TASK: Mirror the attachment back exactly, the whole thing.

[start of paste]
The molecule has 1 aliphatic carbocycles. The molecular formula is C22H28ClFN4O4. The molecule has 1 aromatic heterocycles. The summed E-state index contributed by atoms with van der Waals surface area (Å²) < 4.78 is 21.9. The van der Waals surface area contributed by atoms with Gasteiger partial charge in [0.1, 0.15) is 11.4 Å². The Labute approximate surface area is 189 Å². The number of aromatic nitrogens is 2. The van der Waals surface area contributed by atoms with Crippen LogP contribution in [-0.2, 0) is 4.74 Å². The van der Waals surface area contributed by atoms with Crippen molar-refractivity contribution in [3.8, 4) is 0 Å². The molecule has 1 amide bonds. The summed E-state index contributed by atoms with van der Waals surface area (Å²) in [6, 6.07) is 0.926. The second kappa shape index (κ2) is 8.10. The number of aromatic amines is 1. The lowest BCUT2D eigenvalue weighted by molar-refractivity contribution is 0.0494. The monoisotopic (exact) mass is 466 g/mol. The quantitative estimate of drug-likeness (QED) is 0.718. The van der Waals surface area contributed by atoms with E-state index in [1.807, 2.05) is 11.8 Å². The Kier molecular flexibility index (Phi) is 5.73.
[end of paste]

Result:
The molecule has 1 aliphatic carbocycles. The molecular formula is C22H28ClFN4O4. The molecule has 1 aromatic heterocycles. The summed E-state index contributed by atoms with van der Waals surface area (Å²) < 4.78 is 21.9. The van der Waals surface area contributed by atoms with Gasteiger partial charge in [0.1, 0.15) is 11.4 Å². The Labute approximate surface area is 189 Å². The number of aromatic nitrogens is 2. The van der Waals surface area contributed by atoms with Crippen LogP contribution in [-0.2, 0) is 4.74 Å². The van der Waals surface area contributed by atoms with Crippen molar-refractivity contribution in [3.8, 4) is 0 Å². The molecule has 1 amide bonds. The summed E-state index contributed by atoms with van der Waals surface area (Å²) in [6, 6.07) is 0.926. The second kappa shape index (κ2) is 8.10. The number of aromatic amines is 1. The lowest BCUT2D eigenvalue weighted by molar-refractivity contribution is 0.0494. The monoisotopic (exact) mass is 466 g/mol. The quantitative estimate of drug-likeness (QED) is 0.718. The van der Waals surface area contributed by atoms with E-state index in [1.807, 2.05) is 11.8 Å². The Kier molecular flexibility index (Phi) is 5.73.